Canada is signing deals with pharmaceutical giant Pfizer and U.S.-based biotech firm Moderna to procure millions of doses of their experimental COVID-19 vaccines.
Procurement Minister Anita Anand announced the deals Wednesday morning in Toronto, which will ensure Canada gets access to the vaccines if they prove to be both safe and effective.
“We are increasingly focused on the next stage of our recovery, including preparing Canada for mass vaccinations,” said Anand in a press conference.
“Today we are taking an important step forward.”
Both companies began Phase 3 clinical trials of their vaccine candidates in the last week, large-scale tests to determine how well the vaccines work.
Today we announced an agreement with the Government of @Canada to supply our BNT162 mRNA-based #vaccine candidate against SARS-CoV-2, subject to clinical success and Health Canada approval.#COVID19 @BioNTech_Group @PfizerCA pic.twitter.com/FtWQRpg5zJ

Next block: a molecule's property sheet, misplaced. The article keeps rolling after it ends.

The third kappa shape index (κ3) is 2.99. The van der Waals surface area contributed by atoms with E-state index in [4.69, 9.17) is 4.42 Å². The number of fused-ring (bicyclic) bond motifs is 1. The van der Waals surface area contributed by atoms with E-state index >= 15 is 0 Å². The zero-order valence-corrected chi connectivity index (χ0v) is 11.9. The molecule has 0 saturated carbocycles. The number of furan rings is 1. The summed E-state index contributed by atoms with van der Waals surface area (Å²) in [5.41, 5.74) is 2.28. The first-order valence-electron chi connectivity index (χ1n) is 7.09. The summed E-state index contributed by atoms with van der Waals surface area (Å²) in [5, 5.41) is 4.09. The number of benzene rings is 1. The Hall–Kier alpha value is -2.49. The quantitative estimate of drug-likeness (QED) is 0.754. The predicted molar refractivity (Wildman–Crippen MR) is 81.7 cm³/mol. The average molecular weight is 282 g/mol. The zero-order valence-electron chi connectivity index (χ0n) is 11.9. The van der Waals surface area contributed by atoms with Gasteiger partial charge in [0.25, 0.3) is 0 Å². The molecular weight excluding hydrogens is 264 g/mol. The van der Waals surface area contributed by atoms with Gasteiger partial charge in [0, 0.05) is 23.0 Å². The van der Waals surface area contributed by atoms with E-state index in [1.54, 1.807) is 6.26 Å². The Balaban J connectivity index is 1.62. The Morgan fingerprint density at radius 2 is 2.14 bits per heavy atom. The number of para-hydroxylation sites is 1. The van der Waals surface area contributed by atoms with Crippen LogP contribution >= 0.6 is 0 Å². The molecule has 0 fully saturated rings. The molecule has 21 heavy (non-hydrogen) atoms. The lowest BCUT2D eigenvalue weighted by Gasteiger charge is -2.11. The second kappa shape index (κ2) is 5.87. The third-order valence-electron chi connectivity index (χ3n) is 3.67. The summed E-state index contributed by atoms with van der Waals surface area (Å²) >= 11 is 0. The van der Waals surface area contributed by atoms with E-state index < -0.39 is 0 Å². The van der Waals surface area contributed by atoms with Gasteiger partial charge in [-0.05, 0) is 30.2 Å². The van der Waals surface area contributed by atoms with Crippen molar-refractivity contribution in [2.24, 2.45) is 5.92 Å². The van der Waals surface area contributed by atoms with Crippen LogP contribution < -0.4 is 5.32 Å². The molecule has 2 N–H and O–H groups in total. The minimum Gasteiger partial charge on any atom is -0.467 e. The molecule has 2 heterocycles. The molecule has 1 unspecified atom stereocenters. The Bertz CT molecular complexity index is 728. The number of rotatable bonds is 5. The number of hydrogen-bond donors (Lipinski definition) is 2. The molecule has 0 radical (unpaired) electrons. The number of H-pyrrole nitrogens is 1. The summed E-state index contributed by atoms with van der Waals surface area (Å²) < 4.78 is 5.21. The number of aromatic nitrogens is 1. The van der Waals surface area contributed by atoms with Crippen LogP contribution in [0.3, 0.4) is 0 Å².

— Pfizer Inc. (@pfizer) August 5, 2020
Earlier in July both Pfizer and Moderna reported positive results from smaller trials.
The Phase 3 trials will both test the vaccines on 30,000 people and results are expected in the fall.
Anand suggested on Wednesday that agreements will be for “millions of doses,” however, she didn’t specify the exact amount of each dose.
Canadian officials continue to push the message that our country hopes to be at the “front of the line” as soon as a vaccine is made available.
Earlier this week, Canada’s chief public health officer Dr. Theresa Tam warned about expecting a vaccine to provide a quick end to the pandemic, saying they provide hope but likely no “silver bullet” for the novel coronavirus.
Deputy chief public health officer, Howard Njoo, echoed Tam’s sentiments on Tuesday.
“People might think that if we get a vaccine then everything goes back to normal the way it was before. That’s not the case,” he said. “All of the measures we’ve put in place now will still have to continue with the new reality for quite some time.”
Any potential vaccine for COVID-19 will still need approval by Health Canada before being rolled out.
Canada has seen nearly 118,000 cases of COVID-19 during the health crisis to date and global cases have surpassed 18 million.
With files to Canadian Press.